A reference listing of logos from the many ironwork foundries that shaped the look of American main street storefronts in the late 1800s
This blog post is intended for use as a reference
In the late 1800s and early 1900s, American main streets were built with ornate ironworks façades made by the Mesker Brothers and several others.
As a photographer who shoots a lot of historic architecture and abandoned buildings, I see a lot of these old storefronts in cities and small towns. Sometimes, the ornate façades are painted and well-maintained. Often they are rusty and in poor condition. Too often, they’re demolished. Whenever possible, I try to document the companies by snapping a shot of the name plates on the columns.
The Meskers were among the most popular, but certainly not the only manufacturers of architectural iron works. St. Louis alone was home to at least nine major makers.
About the architectural ironworks foundries shown below
Chickasaw Iron Works
I was unable to find any verifiable information about this company that was based in Memphis, but I will keep looking.
Christopher & Simpson
The Christopher & Simpson Architectural Iron and Foundry Company was founded on Park Avenue in St. Louis by Jacob Christopher in 1873. He incorporated the company in 1882 with partner W.S. Simpson. (The St. Louis Star-Sayings, 1893, sourced from Studio2108.com)
Christopher & Simpson was one of at least nine foundries making architectural storefronts in St. Louis. St. Louis was a center of iron foundries partly due to its proximity to a vast iron deposit at Iron Mountain in Missouri. But because these storefronts were mail ordered, St. Louis also provided a central location and ready access to shipping via the river and rail lines. (National Building Arts Center)
Geo. L. Mesker and Company Architectural Iron Works
George L. Mesker was one of three brothers, all in the iron works industry. The brothers seem to have made an amicable division of markets. Frank and Bernard Mesker operated Mesker Brothers Iron Works in St. Louis, while George began manufacturing iron storefronts and other architectural elements in Evansville, Indiana in the 1880s. Mesker store fronts were especially popular in the Midwest, but were sold to every state of the union.
Mesker products were marketed by elaborately illustrated annual catalogs, many of which are still available whole or in part online. My, how times have changed — the catalog advises potential customers to “Write for Discounts.”
Page 21 of the 1900 catalog says this about the company: “Our Facilities: We have one of the largest establishments in the United States for the manufacture of Store Fronts. We get out (sic) material in large quantities and carry large stocks, thus bringing the cost of production down to a minimum. We are centrally located, and accessible by rail and river to all the great iron, coal and lumber markets of the country.”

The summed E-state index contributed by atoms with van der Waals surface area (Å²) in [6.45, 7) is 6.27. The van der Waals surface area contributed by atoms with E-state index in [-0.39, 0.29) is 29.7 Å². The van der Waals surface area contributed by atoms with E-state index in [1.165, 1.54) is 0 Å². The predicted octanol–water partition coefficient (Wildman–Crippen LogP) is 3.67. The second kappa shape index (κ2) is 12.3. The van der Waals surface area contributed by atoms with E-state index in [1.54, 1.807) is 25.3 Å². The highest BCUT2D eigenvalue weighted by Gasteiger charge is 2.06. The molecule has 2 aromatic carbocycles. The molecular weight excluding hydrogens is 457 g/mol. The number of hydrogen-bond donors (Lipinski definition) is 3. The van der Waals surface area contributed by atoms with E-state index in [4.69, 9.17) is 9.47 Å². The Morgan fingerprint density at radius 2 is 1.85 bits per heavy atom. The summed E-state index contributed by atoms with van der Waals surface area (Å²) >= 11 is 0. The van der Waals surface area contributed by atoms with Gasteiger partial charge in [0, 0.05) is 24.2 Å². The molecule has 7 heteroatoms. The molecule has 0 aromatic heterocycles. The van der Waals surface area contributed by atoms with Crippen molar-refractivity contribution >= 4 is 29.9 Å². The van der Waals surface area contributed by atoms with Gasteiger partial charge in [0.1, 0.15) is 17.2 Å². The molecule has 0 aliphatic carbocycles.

How much did a Mesker store front cost? One of the advantages of a Mesker store front was the affordability. For example, a caption under item No. 1729 in the 1900 catalog says, “A handsome arrangement for a cheap double brick store front. It has cast iron sills, lintels and columns, and galvanized iron lintel cornice, main cornice and pediment. Price of cast iron and galvanized iron work for 32 ft. front, $162.00; 35 ft., $170.65; 38 ft., $179.30. Woodwork and glass extra.”
Livermore Foundry and Machine Company
Livermore Foundry and Machine Company of Memphis was opened by A.S. Livermore in 1874. A native of Kentucky, Livermore moved to Memphis in 1862 to take a position as the superintendent first for the Mississippi and Tennessee Railroad. He held the same position for the Memphis and Little Rock Railroad until resigning to start his namesake foundry.
Scherpe & Koken Architectural Iron Company
Scherpe & Koken operated in St. Louis from 1870 – 1912 under various names, including Scherpe & Koken Architectural Iron Company; Enterprise Architectural and Ornamental Iron Works & Foundry; Koken Iron Works. The company was absorbed into the American Bridge Company in 1912, by industrialist J.P. Morgan. (Glassian)
Photographs of architectural ironworks logo nameplates listed alphabetically by state
Below are reference photographs from some of the buildings I have encountered, but this is not necessarily all the examples in a given city. I will update this list as new images are made.
I found this rusty storefront, manufactured in Memphis by Chickasaw Iron Works, at 220 S. Edwards in Clarksdale, Mississippi. This abandoned building is in extremely poor condition and probably won’t stand much longer.
Thanks for reading.